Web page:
My name is Jennifer Reyna and I learned about AFSP Nebraska when I was in my sophomore year in college (2014). It was around that time that I was also first hospitalized and was diagnosed with major depressive disorder. I am the Siembra Salud (Grow Wellness) Coordinator at the Latino Center of the Midlands where I get to implement health education and urban agriculture programming for low-income families. I also get the opportunity to share with my community the importance of mental health and the impact it has played into the Latino community.
Having personally gone through my own mental health battle and learned from many peers around me showed me that I deserve to live a meaningful life which gave me my purpose. I remember meeting Jenn Moffett a couple of years ago for UNO's Campus walk and seeing the community support young adults that have struggled to earn themselves a higher education degree. I saw the amazing things AFSP offers for people from all walks of life and now I want to help make it grow in inclusivity and ethical understanding. Being a young Latina, I know that it becomes a difficult topic to introduce to older generations that did not understand about mental health and how it destroys families.
I enjoy volunteering for Out of the Darkness community and campus walks, as well as tabling at Capitol Day or really any other event to tell people how imporant it is to take care of yourself and bring kindness to others.
Loss and Healing Chair, Healing Conversations Coordinator
My name is Joann Thurlow. I am an Omaha Public Schools teacher. I found AFSP after the death of my husband, Steven in 2003.
I went to Kansas City for their Out of Darkness walk. The next year was the 1st Omaha walk and I was there. After that I slowly became more active as a volunteer until I became a board member. After becoming a board member, I became even more involved in aspects of AFSP such as planning for the Omaha walk, tabling events, and educational programming.
The Healing Conversations Program (known previously as the Survivor Outreach Program), which is peer to peer support for someone who has lost someone to suicide, became an opportunity for our chapter. We knew it was needed. I soon became the coordinator of the program for our state. I am grateful for opportunities to support loss survivors. I am thankful that we can offer resources now that were not available to me in 2003 for loss survivors, as our goal is to save lives and bring hope to those affected by suicide.
Programs & Education, Healing Conversations Team
My name is Donna Wolff and I lost my 18 year old son Zebulun to suicide on March 1, 2009. After losing my son, I took the training through AFSP to become a facilitator of a support group and went on to become a trainer in More Than Sad, It's Real and now GIZMO. I have taken part in the Capitol Awareness Days in NE and am part of the Healing Conversations Team.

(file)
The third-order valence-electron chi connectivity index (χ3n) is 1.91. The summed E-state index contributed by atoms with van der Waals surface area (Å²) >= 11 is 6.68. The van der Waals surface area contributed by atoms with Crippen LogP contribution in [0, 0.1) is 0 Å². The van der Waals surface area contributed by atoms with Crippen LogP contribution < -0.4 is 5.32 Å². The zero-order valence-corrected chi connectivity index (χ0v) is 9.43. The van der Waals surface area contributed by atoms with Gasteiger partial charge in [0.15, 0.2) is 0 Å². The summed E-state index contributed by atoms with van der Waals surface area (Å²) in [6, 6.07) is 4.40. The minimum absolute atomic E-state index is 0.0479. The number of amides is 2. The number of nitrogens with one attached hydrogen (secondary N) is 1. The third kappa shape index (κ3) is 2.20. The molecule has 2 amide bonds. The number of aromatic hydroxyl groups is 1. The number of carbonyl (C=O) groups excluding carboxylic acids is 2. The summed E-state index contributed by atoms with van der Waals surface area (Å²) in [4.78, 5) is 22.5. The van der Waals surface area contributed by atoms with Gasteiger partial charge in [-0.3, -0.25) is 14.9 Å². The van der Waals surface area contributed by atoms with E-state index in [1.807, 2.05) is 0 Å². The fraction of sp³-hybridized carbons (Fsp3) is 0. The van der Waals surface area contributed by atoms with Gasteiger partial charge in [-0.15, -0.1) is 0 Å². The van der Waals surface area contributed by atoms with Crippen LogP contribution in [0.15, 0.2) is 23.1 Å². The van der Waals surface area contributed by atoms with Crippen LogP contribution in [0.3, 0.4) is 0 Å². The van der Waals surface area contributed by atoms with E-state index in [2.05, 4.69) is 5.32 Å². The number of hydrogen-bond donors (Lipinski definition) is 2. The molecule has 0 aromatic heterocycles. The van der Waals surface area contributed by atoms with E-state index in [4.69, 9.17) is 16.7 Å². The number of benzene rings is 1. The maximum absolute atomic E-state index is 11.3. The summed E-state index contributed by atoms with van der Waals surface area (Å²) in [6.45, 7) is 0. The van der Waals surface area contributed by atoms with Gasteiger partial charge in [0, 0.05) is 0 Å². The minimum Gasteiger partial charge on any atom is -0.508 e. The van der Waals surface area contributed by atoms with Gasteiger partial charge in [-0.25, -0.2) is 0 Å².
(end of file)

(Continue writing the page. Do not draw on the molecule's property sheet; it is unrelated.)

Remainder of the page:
Being Native American, and now an enrolled member of the Santee Sioux Nation, I feel driven to provide the necessary educational piece to the tribes to help end the stigma and taboo of the topic of suicide. I am a trainer in all aspects of suicide prevention, intervention, and postvention. Upstreamwork and knowledge is vital in saving lives.
No one needs to walk their brain health journey alone or their grief journey alone. We are all here for one another and it is so imporant for all to know YOU ARE WORTHY!
Jeanne Pfeifer and Frank Brichacek
Jeanne lost her 16-year-old daughter Amanda to suicide in 1995. Frank had experienced the loss of his grandfather to suicide early in his life. Frank and Jeanne attended one of the very first AFSP Out of the Darkness Walks in Kansas City in 2004. There they found a community of fellow loss survivors and met the AFSP National staff. Jeanne and Frank were passionate about bringing the walk to Omaha, and so they did. They coordinated the first Omaha Out of the Darkness Walk on October 23, 2005 and had 200 walkers. After coordinating several successful walks, they chartered the AFSP Nebraska Chapter in 2008.
Jeanne and Frank felt it was critical to bring both the walk and a grassroots chapter to Nebraska to spread awareness and education about suicide because “you can’t fix what you are not talking about.” Suicide Prevention has become a family passion as multiple generations of their family are involved as volunteers, advocates and walk chairs across the state. Frank and Jeanne are so grateful for all the volunteers and advocates that carry on the important mission they started. Frank often reminds volunteers and supporters “You will never really know for certain just whose life you will be saving.”